An increase in the federal funds normally awarded to the upper Mississippi area will make it possible for Kentucky and two other states to receive a portion of those funds in their fight against Asian carp.
Representatives from Kentucky, Tennessee and Alabama, including Lyon County Judge-Executive Wade White, joined the Mississippi Interstate Cooperative Resource Association for a trip to Washington, D.C., where they asked that the $11 million in federal funds that the upper Mississippi area normally receives be increased to $25 million.
The two-day trip took place on Wednesday and Thursday.
"We've all sort of joined together, mostly fish and wildlife leaders and little ole' me, trying to get that money," said White, who is among those working to reduce the numbers of Asian carp plaguing Kentucky and other states.
White said he was asked to join the association in the nation's capital.
The judge-executive said supporters are placing a test barrier below Barkley Dam to see if the lights, sound and bubbles will keep the fish from swimming through. If it works, they want to use the federal funds to place nine other barriers at locations throughout the four states.
One of those nine sites will be the Kentucky Dam.
Additionally, the federal funds will be used for subsidies to help commercial fishermen, for nets, for research and any other needs that come up in the ongoing War on Carp, the judge-executive said. He noted that there are not any federal funds now for commercial fisherman who are on the forefront in combatting the carp.
Kentucky pays 5 cents per pound for subsidies to help the fishermen.
"They're our main way to take care of this," White observed of the commercial fishermen on Thursday afternoon. "That's why we've got to keep them making money or they'll move on to something else."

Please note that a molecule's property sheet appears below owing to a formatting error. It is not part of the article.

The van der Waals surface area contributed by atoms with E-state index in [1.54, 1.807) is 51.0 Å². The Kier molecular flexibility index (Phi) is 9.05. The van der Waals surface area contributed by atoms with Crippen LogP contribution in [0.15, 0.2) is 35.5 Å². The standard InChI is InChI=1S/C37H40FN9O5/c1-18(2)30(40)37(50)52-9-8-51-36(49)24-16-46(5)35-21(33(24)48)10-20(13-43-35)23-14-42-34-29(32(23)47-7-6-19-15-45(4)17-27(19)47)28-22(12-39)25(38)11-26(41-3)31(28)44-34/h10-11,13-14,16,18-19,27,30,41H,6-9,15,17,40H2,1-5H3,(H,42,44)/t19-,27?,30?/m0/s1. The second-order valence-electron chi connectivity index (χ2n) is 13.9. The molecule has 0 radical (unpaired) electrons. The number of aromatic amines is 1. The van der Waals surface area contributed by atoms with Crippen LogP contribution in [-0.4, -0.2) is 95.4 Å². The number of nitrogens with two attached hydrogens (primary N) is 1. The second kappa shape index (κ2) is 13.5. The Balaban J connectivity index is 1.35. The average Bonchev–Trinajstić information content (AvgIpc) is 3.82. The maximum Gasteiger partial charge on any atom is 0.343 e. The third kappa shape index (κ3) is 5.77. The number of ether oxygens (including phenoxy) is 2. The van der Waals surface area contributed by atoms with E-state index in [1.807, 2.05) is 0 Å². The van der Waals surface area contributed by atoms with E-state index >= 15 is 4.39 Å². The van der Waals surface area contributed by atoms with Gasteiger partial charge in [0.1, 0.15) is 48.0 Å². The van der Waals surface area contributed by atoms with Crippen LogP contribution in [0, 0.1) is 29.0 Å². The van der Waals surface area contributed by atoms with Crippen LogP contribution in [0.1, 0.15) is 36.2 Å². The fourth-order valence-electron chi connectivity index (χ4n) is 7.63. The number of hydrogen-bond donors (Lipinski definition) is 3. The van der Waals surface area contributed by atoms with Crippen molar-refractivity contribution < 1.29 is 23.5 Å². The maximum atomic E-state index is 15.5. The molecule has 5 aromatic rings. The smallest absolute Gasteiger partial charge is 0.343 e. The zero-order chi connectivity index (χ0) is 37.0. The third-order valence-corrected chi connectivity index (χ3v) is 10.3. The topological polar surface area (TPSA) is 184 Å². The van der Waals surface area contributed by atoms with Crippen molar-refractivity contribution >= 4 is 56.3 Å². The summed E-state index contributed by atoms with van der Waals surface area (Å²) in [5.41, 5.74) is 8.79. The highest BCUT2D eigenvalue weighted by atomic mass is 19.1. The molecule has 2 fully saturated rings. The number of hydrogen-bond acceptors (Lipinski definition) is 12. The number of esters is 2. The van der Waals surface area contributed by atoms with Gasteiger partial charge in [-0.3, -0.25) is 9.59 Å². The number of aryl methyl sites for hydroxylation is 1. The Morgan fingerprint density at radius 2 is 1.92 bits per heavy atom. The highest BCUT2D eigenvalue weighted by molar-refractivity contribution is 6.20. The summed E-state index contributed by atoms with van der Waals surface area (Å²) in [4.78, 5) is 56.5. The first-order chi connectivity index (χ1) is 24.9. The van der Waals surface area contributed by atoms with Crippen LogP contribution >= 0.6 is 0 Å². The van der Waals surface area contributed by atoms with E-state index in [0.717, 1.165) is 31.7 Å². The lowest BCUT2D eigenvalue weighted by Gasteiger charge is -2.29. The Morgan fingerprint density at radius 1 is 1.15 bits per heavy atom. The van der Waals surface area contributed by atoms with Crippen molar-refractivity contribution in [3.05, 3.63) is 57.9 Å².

In the past few months, they've brought some two million pounds of Asian carp out of the lakes, "just the start of it, really," White said.
"I'm sure that's making a dent, but we've got a long way to go," he said.
White noted that he and others working to reduce the numbers of carp in Kentucky and elsewhere will continue to push for the $25 million in federal funds they want to split among the four states.
And they'll be working at the state level to find markets for the small fish that don't bring as much money. White said it will be several months before officials know if they'll receive the federal funds.
He said those funds will be coming from the federal budget.
Members of the Mississippi association spoke with Washington officials on Thursday during a congressional staff briefing that discussed management and control of Asian carp in the Mississippi River Basin.
The group met on Wednesday with U.S. Congressman James Comer and on Thursday with U.S. Sen. Mitch McConnell and the staff of U.S. Sen. Rand Paul. In the wake of those visits earlier this week, White said he feels positive about receiving funding from the federal level.
"I believe we have a great chance with Sen. McConnell," he said. "Paul and Congressman Comer are fighting for us, plus the other states too."
White said the Barkley Dam test barrier has already been paid for with funds from the Fish and Wildlife Services and the U.S. Geological Survey. Each barrier costs a little more than $1 million, he noted.
He observed that officials in the Mississippi River Basin have been battling Asian carp, an aggressive fresh water fish, for several years.
The carp have been an issue at both Lake Barkley and Kentucky Lake.
They deplete the food sources for other types of fish, including bass, and are problematic for boaters and swimmers; their tendency to jump out of the water often leaves people afraid to be in the water.
White has been instrumental in fighting the overabundance of the fish, organizing a congressional hearing on the matter last summer and helping to secure both funding and other resources to combat the fish.
The association in Mississippi is a partnership of natural resource departments in 28 state that is seeking to improve management of inter-jurisdictional fish and other aquatic resources in the Mississippi River Basin, according to the group's website at micrarivers.org.